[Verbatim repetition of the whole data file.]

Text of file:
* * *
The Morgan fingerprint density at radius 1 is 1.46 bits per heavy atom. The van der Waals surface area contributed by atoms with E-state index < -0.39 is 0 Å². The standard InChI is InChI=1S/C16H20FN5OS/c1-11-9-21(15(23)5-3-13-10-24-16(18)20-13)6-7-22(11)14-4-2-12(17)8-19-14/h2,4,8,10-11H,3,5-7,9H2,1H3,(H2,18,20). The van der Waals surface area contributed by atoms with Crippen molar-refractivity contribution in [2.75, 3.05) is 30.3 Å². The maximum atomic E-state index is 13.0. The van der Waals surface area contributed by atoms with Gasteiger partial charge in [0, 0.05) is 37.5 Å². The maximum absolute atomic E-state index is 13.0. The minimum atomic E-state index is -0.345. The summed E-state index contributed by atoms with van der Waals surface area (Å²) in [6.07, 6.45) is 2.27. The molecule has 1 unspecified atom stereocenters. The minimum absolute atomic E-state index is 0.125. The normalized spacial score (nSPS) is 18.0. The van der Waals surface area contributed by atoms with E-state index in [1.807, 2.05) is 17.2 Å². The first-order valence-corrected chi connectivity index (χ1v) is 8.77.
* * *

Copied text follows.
The Morgan fingerprint density at radius 1 is 1.46 bits per heavy atom. The van der Waals surface area contributed by atoms with E-state index < -0.39 is 0 Å². The standard InChI is InChI=1S/C16H20FN5OS/c1-11-9-21(15(23)5-3-13-10-24-16(18)20-13)6-7-22(11)14-4-2-12(17)8-19-14/h2,4,8,10-11H,3,5-7,9H2,1H3,(H2,18,20). The van der Waals surface area contributed by atoms with Crippen molar-refractivity contribution in [2.75, 3.05) is 30.3 Å². The maximum atomic E-state index is 13.0. The van der Waals surface area contributed by atoms with Gasteiger partial charge in [0, 0.05) is 37.5 Å². The maximum absolute atomic E-state index is 13.0. The minimum atomic E-state index is -0.345. The summed E-state index contributed by atoms with van der Waals surface area (Å²) in [6.07, 6.45) is 2.27. The molecule has 1 unspecified atom stereocenters. The minimum absolute atomic E-state index is 0.125. The normalized spacial score (nSPS) is 18.0. The van der Waals surface area contributed by atoms with E-state index in [1.807, 2.05) is 17.2 Å². The first-order valence-corrected chi connectivity index (χ1v) is 8.77.